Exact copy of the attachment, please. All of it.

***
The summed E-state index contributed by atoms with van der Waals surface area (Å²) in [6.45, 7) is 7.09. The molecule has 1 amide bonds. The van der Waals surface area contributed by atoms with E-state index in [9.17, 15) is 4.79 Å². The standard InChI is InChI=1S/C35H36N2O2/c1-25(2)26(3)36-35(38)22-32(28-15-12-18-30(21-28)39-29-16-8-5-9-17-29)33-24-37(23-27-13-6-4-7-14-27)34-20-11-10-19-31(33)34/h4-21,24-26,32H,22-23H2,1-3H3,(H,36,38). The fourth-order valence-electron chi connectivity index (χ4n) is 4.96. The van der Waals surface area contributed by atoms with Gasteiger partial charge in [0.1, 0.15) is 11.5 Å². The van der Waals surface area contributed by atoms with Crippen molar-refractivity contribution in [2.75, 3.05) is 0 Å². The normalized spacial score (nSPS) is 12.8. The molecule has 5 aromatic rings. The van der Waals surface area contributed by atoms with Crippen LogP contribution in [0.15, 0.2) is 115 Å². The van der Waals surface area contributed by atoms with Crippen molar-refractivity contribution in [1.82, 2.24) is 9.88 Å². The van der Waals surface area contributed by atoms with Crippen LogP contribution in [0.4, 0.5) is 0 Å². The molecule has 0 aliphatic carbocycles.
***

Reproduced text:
The summed E-state index contributed by atoms with van der Waals surface area (Å²) in [6.45, 7) is 7.09. The molecule has 1 amide bonds. The van der Waals surface area contributed by atoms with E-state index in [9.17, 15) is 4.79 Å². The standard InChI is InChI=1S/C35H36N2O2/c1-25(2)26(3)36-35(38)22-32(28-15-12-18-30(21-28)39-29-16-8-5-9-17-29)33-24-37(23-27-13-6-4-7-14-27)34-20-11-10-19-31(33)34/h4-21,24-26,32H,22-23H2,1-3H3,(H,36,38). The fourth-order valence-electron chi connectivity index (χ4n) is 4.96. The van der Waals surface area contributed by atoms with Gasteiger partial charge in [0.1, 0.15) is 11.5 Å². The van der Waals surface area contributed by atoms with Crippen molar-refractivity contribution in [2.75, 3.05) is 0 Å². The normalized spacial score (nSPS) is 12.8. The molecule has 5 aromatic rings. The van der Waals surface area contributed by atoms with Crippen LogP contribution in [0.15, 0.2) is 115 Å². The van der Waals surface area contributed by atoms with Crippen molar-refractivity contribution in [1.82, 2.24) is 9.88 Å². The van der Waals surface area contributed by atoms with Crippen LogP contribution in [0.4, 0.5) is 0 Å². The molecule has 0 aliphatic carbocycles.